He was addressed as the keynote speaker, and the audience was proud to have him. He was esteemed and respected. He was known for his action and his efforts. He was known for his results. This is how his message was delivered:
“There are unloved children who go to bed hungry at night within a five minute drive from where we are sitting, and you don’t even give a sh*t….
The keynote speaker paused, and slowly surveyed the room- making direct eye contact with many people in it. He then continued by saying,
…and what’s even worse is that most of you are more concerned with the fact that I just said ‘sh*t’ than you are that there are starving children”
Boom…went the dynamite.
This dude was on fire. He was preaching the Truth. He spoke with bold letters, all caps. The audience slouched a bit and took inventory of what he just said.
It got me to thinking about where I place my concerns.
What are the areas which I really want to see change and make a difference, and when am I just seeking the chaos, noise, and drama?
How often to I complain about what someone else is doing or how they are handling something, all the while, avoiding taking action to make anything better?
When am I attempting to make a change versus when do I want the satisfaction of having people agree with me?
When am I looking for the adrenaline that comes with having them disagree?
I want things to get better and for everyone to be happy, I think that we all do. I want to believe that I am willing to do “whatever it takes” to make the world a better place for my children to grow up in. However, if I take a look at the evidence, all signs point to my reliance on other people to put forth the action, while I sit at a dinner table or behind a computer, chastising them for not doing a good enough job, or not handling things according to my beliefs.
I’m ashamed at how quickly I can find myself concerned about a comment that someone makes regarding politics at the national level, but have not devoted a single hour of my time or dollar of my money to the local food pantry. It’s ridiculous how much time and emotion has been devoted towards reading articles and watching television designed to ridicule those running for office in comparison to the time and emotion I have spent getting my hands dirty, while working with the less fortunate in my own hometown.
I sat in an air conditioned church, surrounded by well fed people in nice clothes, while a preacher sought to make us feel better about ourselves by denouncing homosexuality, and I thought, “well, this seems like an efficient way of passing time, while avoiding the work that comes with giving of our time, money, and resources to those who want it and need it.” I’m failing to see where this falls into the category of “helping” and is released from the category of complaining. I get it, you don’t agree with it, and it is outside of your beliefs…but at least offer a solution, if you are too lazy to actually work for one. Let’s move on to something that needs and wants our attention. Let’s move on to something that is actually a problem, and not just something that annoys you.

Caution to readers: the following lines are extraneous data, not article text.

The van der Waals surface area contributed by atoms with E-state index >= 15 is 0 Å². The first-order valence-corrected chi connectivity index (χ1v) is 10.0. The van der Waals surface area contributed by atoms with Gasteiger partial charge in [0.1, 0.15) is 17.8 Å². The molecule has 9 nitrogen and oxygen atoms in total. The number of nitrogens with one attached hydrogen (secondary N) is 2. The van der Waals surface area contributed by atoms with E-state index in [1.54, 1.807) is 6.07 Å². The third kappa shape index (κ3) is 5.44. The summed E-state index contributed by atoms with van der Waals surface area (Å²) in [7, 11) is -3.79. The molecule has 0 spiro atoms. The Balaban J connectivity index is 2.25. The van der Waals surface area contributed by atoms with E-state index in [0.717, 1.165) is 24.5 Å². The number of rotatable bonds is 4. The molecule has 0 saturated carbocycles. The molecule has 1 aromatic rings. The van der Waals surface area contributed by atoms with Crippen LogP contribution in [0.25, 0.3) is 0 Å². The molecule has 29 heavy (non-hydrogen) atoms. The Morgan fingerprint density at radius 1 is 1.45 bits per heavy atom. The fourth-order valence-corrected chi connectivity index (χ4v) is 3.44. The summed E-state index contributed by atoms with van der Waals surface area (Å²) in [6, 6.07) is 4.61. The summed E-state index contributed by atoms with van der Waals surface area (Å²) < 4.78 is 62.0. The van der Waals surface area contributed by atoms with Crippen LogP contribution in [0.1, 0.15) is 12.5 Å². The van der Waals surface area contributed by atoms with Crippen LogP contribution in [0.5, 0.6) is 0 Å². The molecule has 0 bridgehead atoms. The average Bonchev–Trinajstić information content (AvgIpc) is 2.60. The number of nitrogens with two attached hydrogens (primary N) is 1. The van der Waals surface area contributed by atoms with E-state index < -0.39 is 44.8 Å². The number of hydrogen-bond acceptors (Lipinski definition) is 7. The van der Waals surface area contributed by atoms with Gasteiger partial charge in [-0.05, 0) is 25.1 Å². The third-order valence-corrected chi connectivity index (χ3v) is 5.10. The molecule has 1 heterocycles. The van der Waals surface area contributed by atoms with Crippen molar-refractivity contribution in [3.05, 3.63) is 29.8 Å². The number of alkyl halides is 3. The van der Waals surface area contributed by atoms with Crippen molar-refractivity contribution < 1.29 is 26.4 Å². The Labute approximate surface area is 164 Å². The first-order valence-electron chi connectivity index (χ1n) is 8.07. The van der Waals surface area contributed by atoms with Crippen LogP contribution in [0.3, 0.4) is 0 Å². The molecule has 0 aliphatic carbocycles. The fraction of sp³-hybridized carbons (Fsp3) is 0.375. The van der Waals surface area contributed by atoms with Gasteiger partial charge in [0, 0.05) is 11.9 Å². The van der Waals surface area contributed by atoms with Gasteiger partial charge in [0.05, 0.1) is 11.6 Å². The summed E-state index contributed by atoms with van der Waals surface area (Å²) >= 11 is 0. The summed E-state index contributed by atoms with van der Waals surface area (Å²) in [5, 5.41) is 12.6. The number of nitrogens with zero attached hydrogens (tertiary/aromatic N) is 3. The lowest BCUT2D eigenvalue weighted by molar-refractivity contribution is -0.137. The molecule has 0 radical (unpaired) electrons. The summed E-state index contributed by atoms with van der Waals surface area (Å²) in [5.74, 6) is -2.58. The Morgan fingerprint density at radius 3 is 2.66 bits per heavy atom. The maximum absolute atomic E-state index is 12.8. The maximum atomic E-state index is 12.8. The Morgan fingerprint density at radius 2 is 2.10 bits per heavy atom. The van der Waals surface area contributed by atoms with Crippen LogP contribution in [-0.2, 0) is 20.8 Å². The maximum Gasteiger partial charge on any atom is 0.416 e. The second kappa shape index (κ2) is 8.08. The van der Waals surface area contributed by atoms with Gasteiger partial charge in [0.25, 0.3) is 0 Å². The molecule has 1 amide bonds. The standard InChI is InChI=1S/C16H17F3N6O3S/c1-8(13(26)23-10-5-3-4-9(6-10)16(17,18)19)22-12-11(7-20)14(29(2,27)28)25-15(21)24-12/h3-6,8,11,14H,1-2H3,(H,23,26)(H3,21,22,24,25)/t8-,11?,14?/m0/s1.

***FYI- This is, by far, as political or opinionated as I have ever been in this blog. I think I was just inspired by a woman, whose views I don’t necessarily share, but whose talents and opinions I most definitely respect. Please read, How to Be Pro Life (without being an a-hole and a hypocrite) by Krista Winbigler***
There seems to be problems that are better addressed at the Boy Scout level than approached at the level of the Pentagon. My biggest problem is that I try to intellectualize the solutions to problems, which can only be solved by action. And, I don’t like action. Action requires work. Action requires discomfort and getting up off the couch. Action doesn’t allow me to sit in front of my computer or at my dinner table, griping about what is wrong with our country. Action can’t be done while sitting on my pedestal, and it doesn’t mix well with smug and superiority. You have to do better than forwarding a hateful e-mail, quoting a scripture, and calling yourself a Christian, if you are trying to punch the time clock of the betterment of society.
When I look at the work that I have really done to address the problems that are in walking distance of my home, it is disheartening. It’s easy to get caught up in how other people are conducting their business in order to avoid doing mine. Don’t mistake griping and debating as action. Action requires work. Work requires effort. Work requires discomfort, and whatever is comfortable work.
Be useful. Take action. Help one another.
Peace, Love, and all things Beef related,